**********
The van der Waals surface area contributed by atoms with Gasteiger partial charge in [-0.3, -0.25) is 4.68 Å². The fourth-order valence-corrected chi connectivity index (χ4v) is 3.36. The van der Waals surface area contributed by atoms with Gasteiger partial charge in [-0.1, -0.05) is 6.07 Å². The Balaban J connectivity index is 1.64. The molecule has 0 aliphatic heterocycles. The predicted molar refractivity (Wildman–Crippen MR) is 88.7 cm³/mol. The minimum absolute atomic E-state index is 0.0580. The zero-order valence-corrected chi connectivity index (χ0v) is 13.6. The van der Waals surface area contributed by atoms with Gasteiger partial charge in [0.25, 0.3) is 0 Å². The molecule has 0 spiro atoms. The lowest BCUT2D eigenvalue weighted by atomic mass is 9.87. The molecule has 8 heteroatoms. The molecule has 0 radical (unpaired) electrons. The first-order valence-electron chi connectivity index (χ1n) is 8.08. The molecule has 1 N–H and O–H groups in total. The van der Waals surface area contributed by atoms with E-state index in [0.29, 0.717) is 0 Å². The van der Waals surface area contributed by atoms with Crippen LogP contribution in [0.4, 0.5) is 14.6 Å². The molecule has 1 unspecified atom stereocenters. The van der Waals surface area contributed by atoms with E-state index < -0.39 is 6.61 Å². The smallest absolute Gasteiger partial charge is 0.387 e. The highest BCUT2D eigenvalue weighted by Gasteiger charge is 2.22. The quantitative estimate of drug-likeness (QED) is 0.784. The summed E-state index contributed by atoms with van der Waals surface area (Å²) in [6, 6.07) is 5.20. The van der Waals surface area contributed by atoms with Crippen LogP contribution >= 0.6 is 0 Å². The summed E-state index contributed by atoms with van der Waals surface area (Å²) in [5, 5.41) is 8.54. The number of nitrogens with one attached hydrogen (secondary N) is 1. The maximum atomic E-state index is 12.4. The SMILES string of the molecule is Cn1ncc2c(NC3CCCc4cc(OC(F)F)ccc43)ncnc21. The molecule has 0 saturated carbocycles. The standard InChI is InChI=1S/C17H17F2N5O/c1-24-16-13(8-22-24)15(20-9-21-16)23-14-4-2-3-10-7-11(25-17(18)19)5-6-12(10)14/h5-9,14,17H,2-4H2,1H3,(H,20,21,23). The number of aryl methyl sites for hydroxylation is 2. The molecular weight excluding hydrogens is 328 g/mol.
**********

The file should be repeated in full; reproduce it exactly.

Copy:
The van der Waals surface area contributed by atoms with Gasteiger partial charge in [-0.3, -0.25) is 4.68 Å². The fourth-order valence-corrected chi connectivity index (χ4v) is 3.36. The van der Waals surface area contributed by atoms with Gasteiger partial charge in [-0.1, -0.05) is 6.07 Å². The Balaban J connectivity index is 1.64. The molecule has 0 aliphatic heterocycles. The predicted molar refractivity (Wildman–Crippen MR) is 88.7 cm³/mol. The minimum absolute atomic E-state index is 0.0580. The zero-order valence-corrected chi connectivity index (χ0v) is 13.6. The van der Waals surface area contributed by atoms with Gasteiger partial charge in [0.25, 0.3) is 0 Å². The molecule has 0 spiro atoms. The lowest BCUT2D eigenvalue weighted by atomic mass is 9.87. The molecule has 8 heteroatoms. The molecule has 0 radical (unpaired) electrons. The first-order valence-electron chi connectivity index (χ1n) is 8.08. The molecule has 1 N–H and O–H groups in total. The van der Waals surface area contributed by atoms with E-state index in [0.29, 0.717) is 0 Å². The van der Waals surface area contributed by atoms with Crippen LogP contribution in [0.4, 0.5) is 14.6 Å². The molecule has 1 unspecified atom stereocenters. The van der Waals surface area contributed by atoms with E-state index < -0.39 is 6.61 Å². The smallest absolute Gasteiger partial charge is 0.387 e. The highest BCUT2D eigenvalue weighted by Gasteiger charge is 2.22. The quantitative estimate of drug-likeness (QED) is 0.784. The summed E-state index contributed by atoms with van der Waals surface area (Å²) in [6, 6.07) is 5.20. The van der Waals surface area contributed by atoms with Crippen LogP contribution >= 0.6 is 0 Å². The summed E-state index contributed by atoms with van der Waals surface area (Å²) in [5, 5.41) is 8.54. The number of nitrogens with one attached hydrogen (secondary N) is 1. The maximum atomic E-state index is 12.4. The SMILES string of the molecule is Cn1ncc2c(NC3CCCc4cc(OC(F)F)ccc43)ncnc21. The molecule has 0 saturated carbocycles. The standard InChI is InChI=1S/C17H17F2N5O/c1-24-16-13(8-22-24)15(20-9-21-16)23-14-4-2-3-10-7-11(25-17(18)19)5-6-12(10)14/h5-9,14,17H,2-4H2,1H3,(H,20,21,23). The number of aryl methyl sites for hydroxylation is 2. The molecular weight excluding hydrogens is 328 g/mol.